"Cellulose nanopaper (CNP) has potential application in the fields of electronic devices, visual display substrates, batteries, barrier material due to its renewability, light-weight, low thermal expansion, excellent mechanical properties and optical properties. However, CNP is sensitive to moisture due to the hydrophilic nature of cellulose. Absorption of moisture could result in the loss of strength and durability of CNP. These drawbacks limited the usability of CNP under high-moisture environments or in water. To overcome this obstacle, the introduction of expensive building blocks or complicated procedures was usually unavoidable for the fabrication of CNP. Recently, a research team led by Dr. LI Bin from the Qingdao Institute of Bioenergy and Bioprocess Technology (QIBEBT) of the Chinese Academy of Sciences extracted lignin-containing cellulose nanofibrils (CNFs) via a one-step recoverable organic acid hydrolysis plus homogenization in dimethylacetamide (DMAC)." [...]
"The measure by which any conductor is judged is how easily, and speedily, electrons can move through it. On this point, graphene is one of the most promising materials for a breathtaking array of applications. However, its ultra-high electron mobility is reduced when you synthesize larger sheets of the material. Now this barrier to industrial production of graphene may be broken as a result of new research done at KTH with universities in Germany. The long list of possible uses for graphene touches on nearly every dimension of future technologies, including those which address energy and health. Transistors, sensors, energy storage, flexible electronics, biomedicine and more can take advantage of its superior mechanical, electrical, thermal and optical properties." [...]
"Solar energy is clean and abundant. But when the sun isn't shining, you must store the energy in batteries or through a process called photocatalysis -- in which solar energy is used to make fuels. In photocatalytic water splitting, sunlight separates water into hydrogen and oxygen. The hydrogen and oxygen can then be recombined in a fuel cell to release energy. Now, a new class of materials -- halide double perovskites -- may have just the right properties to split water, according to a newly published paper in Applied Physics Letters, from AIP Publishing. "If we can come up with a material that can be useful as a water-splitting photocatalyst, then it would be an enormous breakthrough," said Feliciano Giustino, a co-author on the paper." [...]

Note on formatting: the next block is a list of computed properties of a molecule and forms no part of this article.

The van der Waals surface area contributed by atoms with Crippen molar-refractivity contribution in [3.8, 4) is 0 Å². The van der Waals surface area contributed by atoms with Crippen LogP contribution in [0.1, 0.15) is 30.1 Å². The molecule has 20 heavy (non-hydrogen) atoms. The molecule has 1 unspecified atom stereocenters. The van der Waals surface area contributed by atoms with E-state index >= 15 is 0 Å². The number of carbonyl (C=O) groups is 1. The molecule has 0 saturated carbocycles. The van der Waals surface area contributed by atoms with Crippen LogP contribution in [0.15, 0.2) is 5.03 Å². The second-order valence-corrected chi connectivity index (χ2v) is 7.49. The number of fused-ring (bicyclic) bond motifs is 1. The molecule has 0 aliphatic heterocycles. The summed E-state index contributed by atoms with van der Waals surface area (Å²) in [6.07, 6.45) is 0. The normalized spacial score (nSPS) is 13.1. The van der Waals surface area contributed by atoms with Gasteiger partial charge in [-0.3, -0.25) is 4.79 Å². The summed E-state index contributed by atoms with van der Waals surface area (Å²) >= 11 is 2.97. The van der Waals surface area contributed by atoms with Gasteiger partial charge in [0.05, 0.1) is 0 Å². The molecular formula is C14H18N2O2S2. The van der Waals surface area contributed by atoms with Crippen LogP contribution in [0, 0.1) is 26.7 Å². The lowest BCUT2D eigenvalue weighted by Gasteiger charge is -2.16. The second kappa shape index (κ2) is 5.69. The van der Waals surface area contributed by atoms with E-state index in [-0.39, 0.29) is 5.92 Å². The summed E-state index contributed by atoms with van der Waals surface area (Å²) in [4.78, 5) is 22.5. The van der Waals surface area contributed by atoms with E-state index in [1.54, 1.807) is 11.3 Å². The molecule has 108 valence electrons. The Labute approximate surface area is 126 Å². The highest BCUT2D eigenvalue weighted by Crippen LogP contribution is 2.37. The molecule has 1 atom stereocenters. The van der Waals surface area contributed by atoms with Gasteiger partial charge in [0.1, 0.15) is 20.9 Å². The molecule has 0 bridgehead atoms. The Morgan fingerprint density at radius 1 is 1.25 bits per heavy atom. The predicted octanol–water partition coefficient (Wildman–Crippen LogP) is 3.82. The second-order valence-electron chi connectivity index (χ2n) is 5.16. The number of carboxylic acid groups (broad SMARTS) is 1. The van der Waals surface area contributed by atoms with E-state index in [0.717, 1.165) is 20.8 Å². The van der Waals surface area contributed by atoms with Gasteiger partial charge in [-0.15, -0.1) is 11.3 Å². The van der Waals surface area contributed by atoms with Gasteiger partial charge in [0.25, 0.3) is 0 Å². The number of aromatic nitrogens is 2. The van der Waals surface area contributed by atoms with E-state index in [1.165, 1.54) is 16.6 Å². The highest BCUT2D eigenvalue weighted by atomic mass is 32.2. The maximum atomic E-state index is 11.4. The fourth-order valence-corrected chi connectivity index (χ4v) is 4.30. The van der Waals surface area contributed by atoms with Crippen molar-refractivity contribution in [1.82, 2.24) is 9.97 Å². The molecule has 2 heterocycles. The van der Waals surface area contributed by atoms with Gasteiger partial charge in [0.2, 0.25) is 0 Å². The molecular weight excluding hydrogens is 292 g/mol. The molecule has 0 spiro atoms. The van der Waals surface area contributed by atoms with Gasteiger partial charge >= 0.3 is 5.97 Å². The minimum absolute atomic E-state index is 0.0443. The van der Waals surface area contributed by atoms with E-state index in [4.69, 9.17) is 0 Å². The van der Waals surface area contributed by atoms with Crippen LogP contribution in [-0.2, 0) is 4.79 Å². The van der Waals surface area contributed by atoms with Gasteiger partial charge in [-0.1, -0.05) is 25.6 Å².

"Let’s talk! Scientists demonstrate coherent coupling between a quantum dot and a donor atom in silicon, vital for moving information inside quantum computers. The Science Quantum computers could tackle problems that current supercomputers can’t. Quantum computers rely on quantum bits, or “qubits.” Current computers perform millions of calculations, one after the other. Qubit coupling allows quantum computers to perform them all at the same time. Qubits could store the data that add up to bank accounts and medical records." [...]
"Layers of color-changing plastic can be tuned by hosting organic or metallic ‘guests’, enabling easy-to-read measurements of heat and friction A smart polymer developed at Keio University responds to stimuli by absorbing different wavelengths of light, allowing minor changes to objects to be visualized that might escape other techniques1−6. For example, the polymer can indicate how hard a pen presses on an object through vivid color transformations. This technology, which can also be used to display three-dimensional temperature changes, may be used to sense mechanical stress in material degradation, and for biomedical applications such as diagnosing pressure ulcers. Inspired by dirt The clay minerals found in soil naturally exemplify the versatility of layered materials. Consisting of stacked sheets of alumina and silica, clays can swell and hold water by absorbing molecules between these sheets through a process known as intercalation. People learned as early as two millennia ago that the intercalation of different ‘guest’ particles into sheets could create rudimentary dyes, and applications based on this principle continue to this day." [...]